Learning to Spin Flax

Spinning during Linen: Seed to Cloth workshop at Vävstuga. Photo: Donna Hudson.

Spinning during the Linen: Seed to Cloth workshop at Vävstuga. Photo: Donna Hudson.

Have you tried spinning flax? I love opening a new strick and imagining all of the textile possibilities for the long, lustrous fibers. While I have visions of weaving towels with my handspun linen yarns, for now I am spinning for narrow woven bands that incorporate both linen and woolen yarns. They are so much fun to make!

With flax and linen on the minds of many spinners this summer, we found some great resources available to use at home and exciting classes in many communities around the world.

Amanda Hannaford of Cornwall, England, teaches spinning workshops in the United Kingdom and Europe, and is well known for her flax classes. She is offering a two-day workshop starting October 1st entitled Spinning Flax, Hemp, and Nettle at Suzie Gillespie’s Devon studio. Suzie also teaches flax workshops regularly, including a four-day intensive on flax processing, spinning, and weaving. Find out more about these events and see some beautiful flax-centric images at susiegillespie.com.

Processing flax. Photo courtesy of Vävstuga Weaving School.

Processing flax. Photo courtesy of Vävstuga Weaving School.

Many fiber artists (and future fiber artists) in the United States who would like to learn more about flax find Vävstuga Weaving School in Massachusetts to be an important resource. Vävstuga is rooted in the Swedish textile tradition, so flax and linen play an important role in the incredible textiles created by its instructors and students. Becky Ashenden will be offering Linens: Seed to Cloth on Aug 22‒26, 2016.

Happy linen spinners and weavers. Donna Hudson is shown second from the left. Photo courtesy of Vävstuga Weaving School.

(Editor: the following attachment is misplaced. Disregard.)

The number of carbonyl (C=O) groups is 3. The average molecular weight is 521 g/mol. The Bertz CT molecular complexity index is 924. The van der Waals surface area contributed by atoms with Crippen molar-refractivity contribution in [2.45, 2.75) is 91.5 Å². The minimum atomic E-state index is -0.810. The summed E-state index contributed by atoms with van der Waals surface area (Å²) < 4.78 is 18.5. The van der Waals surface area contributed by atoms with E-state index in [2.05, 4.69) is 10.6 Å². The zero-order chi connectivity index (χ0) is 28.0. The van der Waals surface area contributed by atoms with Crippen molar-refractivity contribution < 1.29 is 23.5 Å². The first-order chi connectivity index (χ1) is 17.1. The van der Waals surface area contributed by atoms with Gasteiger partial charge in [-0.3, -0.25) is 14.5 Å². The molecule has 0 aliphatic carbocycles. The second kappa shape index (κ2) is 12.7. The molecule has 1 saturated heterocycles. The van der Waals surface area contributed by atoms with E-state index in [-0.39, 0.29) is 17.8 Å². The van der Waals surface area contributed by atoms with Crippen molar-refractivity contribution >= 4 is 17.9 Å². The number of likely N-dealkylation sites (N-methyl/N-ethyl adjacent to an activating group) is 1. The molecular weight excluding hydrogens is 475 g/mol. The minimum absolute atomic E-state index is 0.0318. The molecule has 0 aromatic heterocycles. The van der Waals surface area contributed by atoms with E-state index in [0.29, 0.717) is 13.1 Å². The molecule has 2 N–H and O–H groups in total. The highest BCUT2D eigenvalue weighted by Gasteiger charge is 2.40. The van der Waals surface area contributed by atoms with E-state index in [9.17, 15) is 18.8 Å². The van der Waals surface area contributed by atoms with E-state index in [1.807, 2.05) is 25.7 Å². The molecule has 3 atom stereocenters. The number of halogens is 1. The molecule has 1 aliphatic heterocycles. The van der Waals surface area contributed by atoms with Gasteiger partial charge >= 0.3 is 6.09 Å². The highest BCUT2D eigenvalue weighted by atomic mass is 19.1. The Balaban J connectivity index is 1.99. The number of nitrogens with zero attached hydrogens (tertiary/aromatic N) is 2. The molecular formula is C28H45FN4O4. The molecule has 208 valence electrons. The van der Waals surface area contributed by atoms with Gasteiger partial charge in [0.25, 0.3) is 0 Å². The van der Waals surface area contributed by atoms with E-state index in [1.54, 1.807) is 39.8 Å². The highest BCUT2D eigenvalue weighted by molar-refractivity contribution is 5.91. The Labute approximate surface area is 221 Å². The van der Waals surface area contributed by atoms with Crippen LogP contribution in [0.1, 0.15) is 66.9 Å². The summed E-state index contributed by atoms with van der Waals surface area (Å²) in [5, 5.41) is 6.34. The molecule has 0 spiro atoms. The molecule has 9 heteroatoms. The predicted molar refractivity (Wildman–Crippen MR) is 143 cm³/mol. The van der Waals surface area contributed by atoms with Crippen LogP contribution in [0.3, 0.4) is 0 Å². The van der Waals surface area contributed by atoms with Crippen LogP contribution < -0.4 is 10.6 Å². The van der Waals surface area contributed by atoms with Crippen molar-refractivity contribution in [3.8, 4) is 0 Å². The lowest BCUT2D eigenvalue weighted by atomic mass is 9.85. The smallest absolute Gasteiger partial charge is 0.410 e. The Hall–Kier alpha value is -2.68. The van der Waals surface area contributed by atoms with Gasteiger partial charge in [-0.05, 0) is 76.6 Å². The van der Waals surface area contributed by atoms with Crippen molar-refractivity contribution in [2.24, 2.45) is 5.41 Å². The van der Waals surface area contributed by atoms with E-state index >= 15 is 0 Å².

Happy linen spinners and weavers. Donna Hudson is shown second from the left. Photo courtesy of Vävstuga Weaving School.

Weaver and handspinner Donna Hudson had a chance to join a previous Linens: Seed to Cloth workshop and had this to say: “Spinning flax seemed so different from any other fiber that I never considered it. However, the class at Vävstuga was my time to learn that it wasn’t that mystifying or difficult. While we only spun flax for one morning, the time was full of information about flax, tips for being successful, and the fun of watching each other be successful and sometimes not so successful. I am no longer intimidated by the strick of flax sitting by my spinning wheel, I just need to practice and enjoy the process without worrying that it is not perfect.”


If you are not able to attend a workshop, there are great resources available so that you can give flax a try at home:

The Practical Spinner’s Guide: Cotton, Flax, and Hemp (Interweave, 2014) by Stephenie Gaustad
Spin Flax and Cotton (Interweave, 2012) video with Norman Kennedy
The Vävstuga Store carries a great collection of books, videos, fibers, and equipment.

 

 

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